A Bubble Need Not a Prison

Dr. King Burst My Bubble

Thank God! I grew up in a bubble – a community of well-built houses that were the American dream of mid-century America. Stoneleigh in Baltimore County, had its own elementary school and swimming pool, and dozens of tree lined streets, generous lots, and cozy houses.

But, African Americans did not live in Stoneleigh.

Eventually, television news informed me of other neighborhoods – usually in the south; places where white people mistreated black people. I did not realize how that mistreatment looked and felt in Baltimore.

Dr. Martin Luther King, and the people he inspired to do something about racial inequality shook me up, too. His voice, along with President Kennedy’s, and the nightly news told me Americans could hurt and hate other Americans because of their skin color, and their own understanding of history and ignorance of God’s word.

My church was silent on this — and by the mid-1960’s I had left the church.

Change from the Inside May Take Longer

Unfortunately, it took me longer to understand that include me, too.

In my bubble, safe from the daily assaults and insults with which black citizens coped, I thought changing and enforcing laws would end the cruelty; my father, whose birthday was the same as Dr. King’s, told me, No; legislation will not change people’s hearts.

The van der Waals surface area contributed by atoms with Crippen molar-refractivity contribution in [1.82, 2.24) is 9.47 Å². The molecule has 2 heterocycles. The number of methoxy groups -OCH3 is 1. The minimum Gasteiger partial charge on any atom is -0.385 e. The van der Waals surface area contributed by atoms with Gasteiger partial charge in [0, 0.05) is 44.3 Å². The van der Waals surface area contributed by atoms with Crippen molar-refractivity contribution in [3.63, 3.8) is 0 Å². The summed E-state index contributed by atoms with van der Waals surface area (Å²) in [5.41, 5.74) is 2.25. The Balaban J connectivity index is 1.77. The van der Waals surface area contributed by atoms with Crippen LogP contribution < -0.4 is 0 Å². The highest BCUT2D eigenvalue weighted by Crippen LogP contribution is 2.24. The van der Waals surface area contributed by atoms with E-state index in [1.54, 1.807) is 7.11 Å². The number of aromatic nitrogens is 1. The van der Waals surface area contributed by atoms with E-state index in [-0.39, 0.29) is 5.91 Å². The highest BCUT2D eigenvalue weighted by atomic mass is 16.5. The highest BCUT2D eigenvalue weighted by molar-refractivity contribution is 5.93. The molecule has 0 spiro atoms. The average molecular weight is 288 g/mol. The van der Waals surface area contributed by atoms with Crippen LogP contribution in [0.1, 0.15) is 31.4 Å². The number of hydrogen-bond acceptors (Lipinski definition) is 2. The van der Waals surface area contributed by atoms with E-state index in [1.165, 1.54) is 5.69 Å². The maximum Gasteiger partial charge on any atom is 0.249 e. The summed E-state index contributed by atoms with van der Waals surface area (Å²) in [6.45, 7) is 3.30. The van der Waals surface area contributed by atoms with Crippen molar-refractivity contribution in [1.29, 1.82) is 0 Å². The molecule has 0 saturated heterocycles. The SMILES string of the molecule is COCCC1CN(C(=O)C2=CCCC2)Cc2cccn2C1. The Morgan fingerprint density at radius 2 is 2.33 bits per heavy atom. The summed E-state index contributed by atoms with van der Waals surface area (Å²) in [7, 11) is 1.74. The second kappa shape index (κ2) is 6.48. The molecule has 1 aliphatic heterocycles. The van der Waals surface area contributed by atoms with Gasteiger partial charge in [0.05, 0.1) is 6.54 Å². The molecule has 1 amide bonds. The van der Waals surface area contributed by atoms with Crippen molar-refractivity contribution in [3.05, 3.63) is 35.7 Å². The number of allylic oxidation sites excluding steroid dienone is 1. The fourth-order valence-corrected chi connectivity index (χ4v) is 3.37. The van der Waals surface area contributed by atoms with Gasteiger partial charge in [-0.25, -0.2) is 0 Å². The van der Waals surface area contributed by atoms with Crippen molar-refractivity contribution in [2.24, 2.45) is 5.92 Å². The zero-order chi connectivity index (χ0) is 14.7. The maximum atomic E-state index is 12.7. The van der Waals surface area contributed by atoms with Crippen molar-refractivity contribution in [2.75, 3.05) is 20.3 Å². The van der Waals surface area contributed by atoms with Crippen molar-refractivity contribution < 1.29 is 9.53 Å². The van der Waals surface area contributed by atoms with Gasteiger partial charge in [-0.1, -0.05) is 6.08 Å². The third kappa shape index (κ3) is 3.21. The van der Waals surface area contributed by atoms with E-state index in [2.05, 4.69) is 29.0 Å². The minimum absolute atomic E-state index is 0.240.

He was right . . . but I thank God for Dr. King and the many whom he inspired to change the laws that oppressed African Americans.

I grieve the price he and others had to pay to shake this nation up, and make us look at our history, examine our conscience, and see how we treat people, created in God’s image all, but whose skin, hair and facial features differ from white people’s.

For all the steps out of the bubbles that imprisoned us, we have further to go, especially in the church. Maybe our grandson who was also born on Dr. King’s birthdays, and his generation, will fulfill Dr. King’s dream, the Lord willing.

It’s worth hearing again Dr. King proclaim what is not impossible dream for God who will change us. But, first, we must ask, and examine our words, thoughts and deeds – and that’s a real bubble buster when God shows us what has to go. The mercy is He’s every ready to clean house!

Plus we must read our nation’s history, from more than one source, and become willing to learn and change. Crude speech and vicious behavior that we spot so easily in other people’s stories are dangerous seeds in our own hearts. And in the church.

Here’s a start: How to Care about Social Justice without Losing the Gospel;

Nine Things to Know About the Mississippi Burning Murders. and

Profiles in Quiet Courage.

Share this: